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796.11 - Seminar Supreme Court
Professor: Gregory A. Caldeira
Semester: 2010 Winter
Second Writing Requirement? Yes
Professional Responsibility? No
This seminar will focus on the Supreme Court as an institution and emphasize the ways in which its formal and informal norms and structures shape the nature and content of the law the Court makes. Topics will include the development of the Court as an institution--changes in jurisdiction, structure, and function--from 1790 to the present; nominations and appointments to the Court; the Court's "agenda control," i.e., jurisdiction and procedures for determining cases it will decide on the merits; the internal deliberative processes of the Conference in coming to and preparing its opinions; the role of law clerks in and advocates before the Court; relationships between and among the Court and the coordinate branches; control by the Court of the lower federal courts; and the legitimacy of the Supreme Court. Readings will include articles and chapters from law reviews and journals in the social sciences in the humanities. Cases currently on the Supreme Court's docket will serve as examples. Readings (tentative): articles on JSTOR and HEIN ONLINE and in Gillman and Clayton (eds.) Supreme Court Decision-Making (Chicago: University of Chicago Press, 1999), and Epstein and Knight, The Choices Justices Make (Washington: CQ Press, 1998).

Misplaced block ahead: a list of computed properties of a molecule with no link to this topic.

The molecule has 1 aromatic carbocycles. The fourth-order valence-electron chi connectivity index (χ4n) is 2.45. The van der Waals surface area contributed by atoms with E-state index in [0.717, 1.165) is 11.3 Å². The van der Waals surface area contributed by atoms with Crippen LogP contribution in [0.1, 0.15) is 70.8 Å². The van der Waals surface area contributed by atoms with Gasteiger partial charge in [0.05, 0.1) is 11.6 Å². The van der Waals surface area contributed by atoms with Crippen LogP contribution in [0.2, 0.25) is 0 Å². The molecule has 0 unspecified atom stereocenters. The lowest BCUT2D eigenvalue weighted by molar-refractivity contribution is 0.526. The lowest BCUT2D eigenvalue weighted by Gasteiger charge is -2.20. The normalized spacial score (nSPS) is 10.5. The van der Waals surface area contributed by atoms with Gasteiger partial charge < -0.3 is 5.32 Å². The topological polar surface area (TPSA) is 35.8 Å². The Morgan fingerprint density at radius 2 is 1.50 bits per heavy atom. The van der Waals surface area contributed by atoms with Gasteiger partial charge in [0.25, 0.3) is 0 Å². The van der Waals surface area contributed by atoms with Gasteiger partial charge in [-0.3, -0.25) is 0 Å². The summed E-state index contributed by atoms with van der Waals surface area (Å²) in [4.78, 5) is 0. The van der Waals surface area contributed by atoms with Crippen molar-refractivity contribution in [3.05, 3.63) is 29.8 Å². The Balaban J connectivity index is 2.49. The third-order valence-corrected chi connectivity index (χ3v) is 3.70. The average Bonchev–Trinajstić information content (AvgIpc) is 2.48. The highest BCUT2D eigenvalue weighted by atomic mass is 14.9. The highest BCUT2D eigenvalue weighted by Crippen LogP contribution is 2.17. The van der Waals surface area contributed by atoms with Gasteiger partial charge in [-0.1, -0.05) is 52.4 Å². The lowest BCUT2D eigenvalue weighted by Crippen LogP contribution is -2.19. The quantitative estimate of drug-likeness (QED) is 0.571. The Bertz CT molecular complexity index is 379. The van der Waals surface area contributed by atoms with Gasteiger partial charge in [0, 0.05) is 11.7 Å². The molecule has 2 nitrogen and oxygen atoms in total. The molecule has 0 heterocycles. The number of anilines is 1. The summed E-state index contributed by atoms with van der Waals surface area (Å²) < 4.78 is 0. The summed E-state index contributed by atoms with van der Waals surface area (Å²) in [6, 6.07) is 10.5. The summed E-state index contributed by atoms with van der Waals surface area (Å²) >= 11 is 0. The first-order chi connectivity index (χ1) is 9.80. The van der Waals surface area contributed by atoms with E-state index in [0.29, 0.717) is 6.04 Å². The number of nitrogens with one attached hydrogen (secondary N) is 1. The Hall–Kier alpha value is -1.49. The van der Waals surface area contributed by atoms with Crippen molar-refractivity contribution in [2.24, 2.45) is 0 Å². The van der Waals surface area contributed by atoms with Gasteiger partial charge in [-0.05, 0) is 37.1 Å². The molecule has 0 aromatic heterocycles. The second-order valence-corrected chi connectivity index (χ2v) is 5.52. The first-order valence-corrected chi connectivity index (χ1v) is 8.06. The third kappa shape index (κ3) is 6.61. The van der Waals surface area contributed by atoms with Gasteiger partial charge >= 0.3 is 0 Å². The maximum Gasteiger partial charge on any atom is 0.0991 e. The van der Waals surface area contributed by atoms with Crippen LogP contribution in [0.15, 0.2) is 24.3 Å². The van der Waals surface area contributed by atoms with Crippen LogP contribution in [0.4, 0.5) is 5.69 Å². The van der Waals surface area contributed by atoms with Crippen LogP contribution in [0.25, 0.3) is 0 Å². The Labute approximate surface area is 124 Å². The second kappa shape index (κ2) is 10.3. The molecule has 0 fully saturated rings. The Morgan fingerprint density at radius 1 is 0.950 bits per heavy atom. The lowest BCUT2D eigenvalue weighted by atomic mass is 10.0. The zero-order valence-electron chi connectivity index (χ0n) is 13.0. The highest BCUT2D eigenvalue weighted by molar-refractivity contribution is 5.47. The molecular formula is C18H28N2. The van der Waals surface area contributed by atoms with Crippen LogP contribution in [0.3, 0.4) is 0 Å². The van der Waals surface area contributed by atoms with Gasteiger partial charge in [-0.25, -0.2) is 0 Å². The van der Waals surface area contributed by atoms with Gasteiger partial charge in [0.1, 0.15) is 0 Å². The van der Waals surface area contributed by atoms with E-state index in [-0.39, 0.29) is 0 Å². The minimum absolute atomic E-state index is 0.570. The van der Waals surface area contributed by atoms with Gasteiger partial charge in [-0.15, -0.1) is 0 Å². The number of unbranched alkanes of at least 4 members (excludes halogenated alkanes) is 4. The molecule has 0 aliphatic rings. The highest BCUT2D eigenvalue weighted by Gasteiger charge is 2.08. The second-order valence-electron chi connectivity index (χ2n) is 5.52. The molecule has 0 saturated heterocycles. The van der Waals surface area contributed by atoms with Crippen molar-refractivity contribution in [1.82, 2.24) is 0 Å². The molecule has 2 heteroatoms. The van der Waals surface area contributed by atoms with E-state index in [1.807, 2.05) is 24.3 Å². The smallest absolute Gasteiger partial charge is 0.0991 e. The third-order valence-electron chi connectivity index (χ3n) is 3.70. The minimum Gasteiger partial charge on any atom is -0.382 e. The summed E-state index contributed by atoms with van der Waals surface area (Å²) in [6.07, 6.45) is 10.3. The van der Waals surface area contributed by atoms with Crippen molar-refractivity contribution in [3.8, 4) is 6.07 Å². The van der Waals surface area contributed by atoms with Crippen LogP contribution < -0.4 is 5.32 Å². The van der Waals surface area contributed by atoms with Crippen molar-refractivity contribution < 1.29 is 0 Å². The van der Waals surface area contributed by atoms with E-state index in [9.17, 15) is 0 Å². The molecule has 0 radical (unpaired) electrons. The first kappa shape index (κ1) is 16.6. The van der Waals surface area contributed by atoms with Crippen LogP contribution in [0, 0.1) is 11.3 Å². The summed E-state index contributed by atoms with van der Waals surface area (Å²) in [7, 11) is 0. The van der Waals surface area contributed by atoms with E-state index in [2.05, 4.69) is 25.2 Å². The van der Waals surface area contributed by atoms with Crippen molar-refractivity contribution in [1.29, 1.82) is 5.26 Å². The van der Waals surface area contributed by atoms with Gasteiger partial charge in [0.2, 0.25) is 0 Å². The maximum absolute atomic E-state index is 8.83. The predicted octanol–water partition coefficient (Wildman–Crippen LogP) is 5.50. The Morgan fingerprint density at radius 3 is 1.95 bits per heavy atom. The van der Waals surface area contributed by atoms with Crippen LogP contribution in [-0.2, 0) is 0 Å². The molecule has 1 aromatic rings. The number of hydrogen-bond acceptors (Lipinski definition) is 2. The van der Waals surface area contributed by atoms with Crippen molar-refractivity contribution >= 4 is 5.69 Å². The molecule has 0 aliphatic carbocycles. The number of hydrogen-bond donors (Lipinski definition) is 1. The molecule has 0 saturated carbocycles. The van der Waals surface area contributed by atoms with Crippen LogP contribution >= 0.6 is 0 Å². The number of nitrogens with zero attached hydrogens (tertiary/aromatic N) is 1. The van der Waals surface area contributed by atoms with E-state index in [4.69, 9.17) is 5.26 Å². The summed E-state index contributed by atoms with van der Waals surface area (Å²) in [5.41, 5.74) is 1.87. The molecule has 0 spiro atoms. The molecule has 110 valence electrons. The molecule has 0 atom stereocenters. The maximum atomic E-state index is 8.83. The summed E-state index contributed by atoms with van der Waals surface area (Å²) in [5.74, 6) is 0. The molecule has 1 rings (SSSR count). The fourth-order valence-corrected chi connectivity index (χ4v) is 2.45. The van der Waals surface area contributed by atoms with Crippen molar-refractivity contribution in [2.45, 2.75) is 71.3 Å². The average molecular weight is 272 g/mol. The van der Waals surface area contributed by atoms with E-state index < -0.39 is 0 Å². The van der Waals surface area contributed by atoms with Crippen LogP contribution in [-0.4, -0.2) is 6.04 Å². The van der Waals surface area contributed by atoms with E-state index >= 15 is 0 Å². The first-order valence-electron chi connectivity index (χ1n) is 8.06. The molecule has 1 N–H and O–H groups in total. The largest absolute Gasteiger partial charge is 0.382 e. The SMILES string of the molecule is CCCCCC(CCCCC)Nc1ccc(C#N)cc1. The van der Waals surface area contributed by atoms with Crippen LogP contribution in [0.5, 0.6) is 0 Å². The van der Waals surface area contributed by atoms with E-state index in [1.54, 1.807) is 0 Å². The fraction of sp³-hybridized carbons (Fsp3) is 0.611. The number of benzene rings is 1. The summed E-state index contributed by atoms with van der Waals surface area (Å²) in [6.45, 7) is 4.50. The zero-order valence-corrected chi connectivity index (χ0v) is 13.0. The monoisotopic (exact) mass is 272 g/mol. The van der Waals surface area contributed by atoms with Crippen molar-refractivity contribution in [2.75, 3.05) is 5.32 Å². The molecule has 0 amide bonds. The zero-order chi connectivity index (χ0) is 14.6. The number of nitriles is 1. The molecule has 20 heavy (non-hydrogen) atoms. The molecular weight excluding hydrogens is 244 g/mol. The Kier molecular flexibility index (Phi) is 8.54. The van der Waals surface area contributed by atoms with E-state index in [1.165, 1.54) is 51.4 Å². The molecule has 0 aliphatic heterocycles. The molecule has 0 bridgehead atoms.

Requirement: one "cert pool" memorandum; one bench memorandum.
The course materials listed above are for informational purposes only and should not be considered final. Students must check with the Registrar for a current list of closed courses.